Unique Folk Art Carousel, c. 1940
The most curious thing about this folk art carousel is what it was made for. School Carnival? 4-H Project? Store Display? Artistic whim? Whatever the original purpose, the anonymous maker has produced a piece that’s fresh, folky and fun. The carousel is not motorized in any way. It’s a stationary piece that’s 28-3/4” high and 43” in diameter. The circular base is made of painted plywood and the canopy is painted cardboard spattered with glitter and a few stenciled stars.
Eight jig-saw carved bucking, prancing, rearing, galloping horses, each realistically painted on both sides, and each with its own distinct personality, are attached to wooden supports at the outer edges of the base. In addition, the piece comes with six carved carousel carts (two swans, two sleighs and two simple pew-style carts) that are not anchored to the base and can be places as one pleases and the carousel’s central support. The condition of the horses is very good to excellent, with one horse missing a foot. As the photos show, the carousel canopy shows the most wear, which is to be expected given that it’s constructed of heavy cardboard.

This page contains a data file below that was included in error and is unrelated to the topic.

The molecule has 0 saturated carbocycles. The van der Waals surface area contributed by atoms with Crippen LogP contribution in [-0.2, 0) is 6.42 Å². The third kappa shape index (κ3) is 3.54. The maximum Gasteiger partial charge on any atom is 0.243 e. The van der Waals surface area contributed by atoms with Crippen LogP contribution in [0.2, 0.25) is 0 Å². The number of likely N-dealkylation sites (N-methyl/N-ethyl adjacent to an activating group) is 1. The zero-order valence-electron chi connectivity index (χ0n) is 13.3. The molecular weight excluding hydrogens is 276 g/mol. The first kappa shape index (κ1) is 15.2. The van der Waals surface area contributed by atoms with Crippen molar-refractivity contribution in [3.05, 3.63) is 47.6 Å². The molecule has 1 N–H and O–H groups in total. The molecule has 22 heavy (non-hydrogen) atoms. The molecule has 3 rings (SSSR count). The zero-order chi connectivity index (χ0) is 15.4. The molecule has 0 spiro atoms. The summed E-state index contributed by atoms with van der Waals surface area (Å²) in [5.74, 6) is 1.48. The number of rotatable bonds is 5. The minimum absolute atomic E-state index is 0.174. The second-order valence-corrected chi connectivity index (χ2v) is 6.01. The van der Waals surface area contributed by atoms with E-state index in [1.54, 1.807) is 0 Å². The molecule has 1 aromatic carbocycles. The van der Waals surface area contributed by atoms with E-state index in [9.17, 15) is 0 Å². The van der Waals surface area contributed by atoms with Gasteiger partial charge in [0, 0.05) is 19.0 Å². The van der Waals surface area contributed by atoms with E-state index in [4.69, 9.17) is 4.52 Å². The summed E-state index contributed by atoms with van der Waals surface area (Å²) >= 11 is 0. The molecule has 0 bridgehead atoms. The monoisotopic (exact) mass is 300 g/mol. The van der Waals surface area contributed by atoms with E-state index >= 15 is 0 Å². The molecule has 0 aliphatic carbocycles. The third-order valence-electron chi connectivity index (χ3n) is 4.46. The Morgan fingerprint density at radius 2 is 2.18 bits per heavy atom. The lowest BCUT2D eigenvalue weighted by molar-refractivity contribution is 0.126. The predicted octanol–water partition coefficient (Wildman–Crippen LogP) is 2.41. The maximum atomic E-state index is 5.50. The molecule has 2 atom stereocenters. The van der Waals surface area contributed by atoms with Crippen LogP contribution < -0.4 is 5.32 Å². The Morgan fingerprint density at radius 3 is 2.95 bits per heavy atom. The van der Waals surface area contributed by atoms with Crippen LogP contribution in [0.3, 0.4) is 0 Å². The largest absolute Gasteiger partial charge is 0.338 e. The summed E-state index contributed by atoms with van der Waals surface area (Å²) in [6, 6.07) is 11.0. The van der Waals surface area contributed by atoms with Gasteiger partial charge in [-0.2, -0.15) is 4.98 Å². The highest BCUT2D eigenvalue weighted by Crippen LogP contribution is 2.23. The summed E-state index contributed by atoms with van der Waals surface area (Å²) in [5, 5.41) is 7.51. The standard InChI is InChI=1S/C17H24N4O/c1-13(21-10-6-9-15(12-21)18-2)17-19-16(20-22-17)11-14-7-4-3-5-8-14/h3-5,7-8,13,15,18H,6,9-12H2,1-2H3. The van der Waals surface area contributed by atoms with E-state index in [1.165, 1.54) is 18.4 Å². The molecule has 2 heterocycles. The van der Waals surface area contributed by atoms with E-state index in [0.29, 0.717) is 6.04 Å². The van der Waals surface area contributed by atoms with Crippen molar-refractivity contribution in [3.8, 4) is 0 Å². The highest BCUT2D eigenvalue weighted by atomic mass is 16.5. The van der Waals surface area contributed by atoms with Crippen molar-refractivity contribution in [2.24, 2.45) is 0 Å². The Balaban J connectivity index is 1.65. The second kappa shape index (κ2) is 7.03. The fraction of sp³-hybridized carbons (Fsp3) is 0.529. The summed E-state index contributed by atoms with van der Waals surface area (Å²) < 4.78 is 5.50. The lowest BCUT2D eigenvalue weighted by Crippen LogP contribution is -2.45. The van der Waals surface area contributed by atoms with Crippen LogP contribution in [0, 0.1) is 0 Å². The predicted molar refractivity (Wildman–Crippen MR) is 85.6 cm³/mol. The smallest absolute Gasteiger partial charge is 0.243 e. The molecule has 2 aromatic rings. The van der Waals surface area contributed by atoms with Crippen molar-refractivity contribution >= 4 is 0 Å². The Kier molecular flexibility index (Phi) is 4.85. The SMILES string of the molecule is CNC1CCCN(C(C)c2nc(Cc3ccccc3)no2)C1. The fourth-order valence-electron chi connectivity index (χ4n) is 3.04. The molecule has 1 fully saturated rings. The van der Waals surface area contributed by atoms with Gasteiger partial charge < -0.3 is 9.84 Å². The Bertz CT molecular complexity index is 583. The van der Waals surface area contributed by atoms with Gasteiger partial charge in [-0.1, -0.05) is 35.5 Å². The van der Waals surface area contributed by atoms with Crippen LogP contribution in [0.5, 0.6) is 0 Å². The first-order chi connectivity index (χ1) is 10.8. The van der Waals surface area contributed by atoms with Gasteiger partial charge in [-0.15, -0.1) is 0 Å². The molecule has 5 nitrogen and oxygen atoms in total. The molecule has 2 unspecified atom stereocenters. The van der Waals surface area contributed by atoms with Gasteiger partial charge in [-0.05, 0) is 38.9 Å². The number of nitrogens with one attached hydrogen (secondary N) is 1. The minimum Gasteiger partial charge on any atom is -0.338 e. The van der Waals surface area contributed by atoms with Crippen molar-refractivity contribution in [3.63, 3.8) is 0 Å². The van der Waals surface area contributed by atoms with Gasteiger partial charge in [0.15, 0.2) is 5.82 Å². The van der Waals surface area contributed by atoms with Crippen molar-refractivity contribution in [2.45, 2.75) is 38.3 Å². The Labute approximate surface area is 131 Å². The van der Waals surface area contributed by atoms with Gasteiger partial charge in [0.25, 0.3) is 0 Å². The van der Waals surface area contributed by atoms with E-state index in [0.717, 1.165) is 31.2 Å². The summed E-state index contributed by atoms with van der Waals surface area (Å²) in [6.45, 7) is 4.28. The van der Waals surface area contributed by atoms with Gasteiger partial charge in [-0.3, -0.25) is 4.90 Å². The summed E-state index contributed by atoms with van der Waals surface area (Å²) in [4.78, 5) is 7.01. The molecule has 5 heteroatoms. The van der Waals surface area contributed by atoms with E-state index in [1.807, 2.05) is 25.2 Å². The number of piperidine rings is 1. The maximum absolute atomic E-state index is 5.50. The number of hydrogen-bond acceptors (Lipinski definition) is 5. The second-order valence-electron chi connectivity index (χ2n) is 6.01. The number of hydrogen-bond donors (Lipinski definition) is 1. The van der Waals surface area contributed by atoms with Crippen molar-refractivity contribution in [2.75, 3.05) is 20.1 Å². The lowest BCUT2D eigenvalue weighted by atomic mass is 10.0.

I acquired the carousel from a small-town Texas shop but was told it was found in Tennessee, notable (along with Kentucky) for its horse country culture. Though I have almost no information about the history of the carousel, this 1940s example of Americana speaks for itself and stands on its own. A note about shipping: The purchaser will be responsible for shipping arrangements. However, since I exhibit at shows across Texas and out of state, I am sometimes able to deliver pieces such as this in conjunction with a show. So please feel free to contact me to discuss that option.